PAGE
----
posted on Oct, 28 2015 @ 09:21 AM
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a reply to: Krazysh0t

That's why the advise of just pleading "innocent" just don't cut it.

Firstly, you need to say absolutely nothing to the police, apart from maybe your name and address. Then you need a high priced lawyer who can sell a crafty little alibi for ya. If you can't afford that high priced lawyer, then your probably better off just taking a deep breath and doing the old ankle grab.

But, like I've already said, that's capitalism for ya, only the rich can get one over TPTB.



posted on Oct, 28 2015 @ 09:24 AM
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If you ever get stoped or arrested by cops, all you have to say is what is your name officer, why am i behing stoped or arrested, thats all, if they take you to jail just ask for a lawyer, no need to say anything else.



posted on Oct, 28 2015 @ 10:43 AM
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a reply to: SONOFTHEMORNING

Whenever I'm in court, I plead "Not Guilcup!".



posted on Oct, 28 2015 @ 11:05 AM
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Like pleading the 5th. Plead Innocent........Let the Court prove your not guilty and from what I here must be 100%.



posted on Oct, 28 2015 @ 12:31 PM
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This is dumb... So much time spent splitting hairs.... The definition of "Innocent" is "Not-Guilty"

in·no·cent
ˈinəsənt/Submit
adjective
1.
not guilty of a crime or offense.
"the arbitrary execution of an innocent man"
synonyms: guiltless, blameless, in the clear, unimpeachable, irreproachable, above suspicion, faultless; More
antonyms: guilty
without; lacking.
"a street quite innocent of bookstores"
synonyms: free from, without, lacking (in), clear of, ignorant of, unaware of, untouched by
"she is innocent of guile"
without experience or knowledge of.
"a man innocent of war's cruelties"
2.
not responsible for or directly involved in an event yet suffering its consequences.
"an innocent bystander"
3.
free from moral wrong; not corrupted.
"an innocent child"
synonyms: virtuous, pure, moral, decent, righteous, upright, wholesome; More
antonyms: sinful
simple; naive.
"she is a poor, innocent young creature"
synonyms: naive, ingenuous, trusting, credulous, unsuspicious, unwary, unguarded; More
4.
not intended to cause harm or offense; harmless.
"an innocent mistake"
synonyms: harmless, benign, innocuous, safe, inoffensive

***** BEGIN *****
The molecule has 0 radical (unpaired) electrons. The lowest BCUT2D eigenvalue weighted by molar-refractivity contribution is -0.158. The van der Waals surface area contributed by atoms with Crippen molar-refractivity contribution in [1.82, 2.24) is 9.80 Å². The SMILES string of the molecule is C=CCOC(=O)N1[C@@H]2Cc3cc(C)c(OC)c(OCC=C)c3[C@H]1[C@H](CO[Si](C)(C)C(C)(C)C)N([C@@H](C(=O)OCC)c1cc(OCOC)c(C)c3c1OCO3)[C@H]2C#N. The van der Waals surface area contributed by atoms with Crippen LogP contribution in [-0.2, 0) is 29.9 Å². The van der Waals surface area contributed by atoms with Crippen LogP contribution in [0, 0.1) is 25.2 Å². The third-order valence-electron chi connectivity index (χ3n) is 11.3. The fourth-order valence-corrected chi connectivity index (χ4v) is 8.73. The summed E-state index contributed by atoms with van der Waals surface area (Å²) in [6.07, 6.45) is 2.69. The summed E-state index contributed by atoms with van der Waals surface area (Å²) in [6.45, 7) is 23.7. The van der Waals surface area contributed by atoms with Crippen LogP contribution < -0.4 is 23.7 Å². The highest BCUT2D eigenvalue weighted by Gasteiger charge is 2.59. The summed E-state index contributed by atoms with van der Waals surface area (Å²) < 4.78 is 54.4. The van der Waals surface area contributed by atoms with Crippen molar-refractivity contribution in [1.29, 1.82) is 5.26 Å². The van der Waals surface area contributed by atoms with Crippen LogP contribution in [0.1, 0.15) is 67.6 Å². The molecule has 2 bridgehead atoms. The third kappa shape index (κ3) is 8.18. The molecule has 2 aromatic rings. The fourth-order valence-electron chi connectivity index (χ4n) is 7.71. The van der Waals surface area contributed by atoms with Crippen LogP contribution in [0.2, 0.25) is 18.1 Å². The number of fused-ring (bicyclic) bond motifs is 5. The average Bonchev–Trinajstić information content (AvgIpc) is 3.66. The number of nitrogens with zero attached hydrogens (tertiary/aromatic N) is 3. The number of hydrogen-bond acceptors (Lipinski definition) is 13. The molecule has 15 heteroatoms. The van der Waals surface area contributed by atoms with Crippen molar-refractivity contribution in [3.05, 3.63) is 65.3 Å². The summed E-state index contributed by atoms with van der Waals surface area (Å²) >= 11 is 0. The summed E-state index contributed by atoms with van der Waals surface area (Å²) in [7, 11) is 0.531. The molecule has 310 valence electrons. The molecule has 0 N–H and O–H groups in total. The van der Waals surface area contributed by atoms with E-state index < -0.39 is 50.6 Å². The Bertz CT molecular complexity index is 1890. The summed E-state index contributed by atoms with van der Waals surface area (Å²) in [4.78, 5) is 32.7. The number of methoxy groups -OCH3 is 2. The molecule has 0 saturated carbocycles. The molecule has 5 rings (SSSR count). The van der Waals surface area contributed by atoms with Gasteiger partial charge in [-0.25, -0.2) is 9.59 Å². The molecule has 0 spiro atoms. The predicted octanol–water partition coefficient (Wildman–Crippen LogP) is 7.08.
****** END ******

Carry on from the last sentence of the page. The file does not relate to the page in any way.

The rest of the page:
"innocent fun"
antonyms: harmful
noun
1.
an innocent person, in particular.

Next....



posted on Oct, 28 2015 @ 12:39 PM
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a reply to: SONOFTHEMORNING

Actually you're misunderstanding the way the burden of proof works.

If you plea INNOCENT than that is when YOU accept burden of proof. You are making a positive claim, that you didn't do it, and so you accept burden of proof. Our justice system is set up so that they have to prove you are actually guilty of the crime. If they do not have enough evidence to find you guilty they must find you NOT GUILTY but that verdict doesn't mean they have proven your innocence. When you plea not guilty that is actually what places the burden of proof on the prosecution.



posted on Oct, 28 2015 @ 01:11 PM
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a reply to: Titen-Sxull
Just an observation; Scottish law allows the possibility of a third verdict. You can have "Guilty", "Not Guilty", or "Not proven".
This implies that "Not guilty" is actually expressing something closer to "innocence" than "nothing has been proved yet".



posted on Oct, 28 2015 @ 01:14 PM
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Poppycock or hair splitting will not help with a judge.

Close your mouth and hire a lawyer.



posted on Oct, 28 2015 @ 02:31 PM
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Just a small point, but it is not "Innocent until proven guilty" it is "presumed innocent until proven guilty" It is actually different



posted on Oct, 28 2015 @ 03:29 PM
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a reply to: DISRAELI

That may be the case for Scottish law. I'm curious as to what the consequences are when they find people Not Proven, do they get to try them for the crime a second time? Are there laws against Double Jeopardy or is someone's case found "Not Proven" still get to move forward and be retried?

It sounds almost similar to a mistrial where the jury cannot reach an actual verdict for one reason or another and there is no actual conclusion.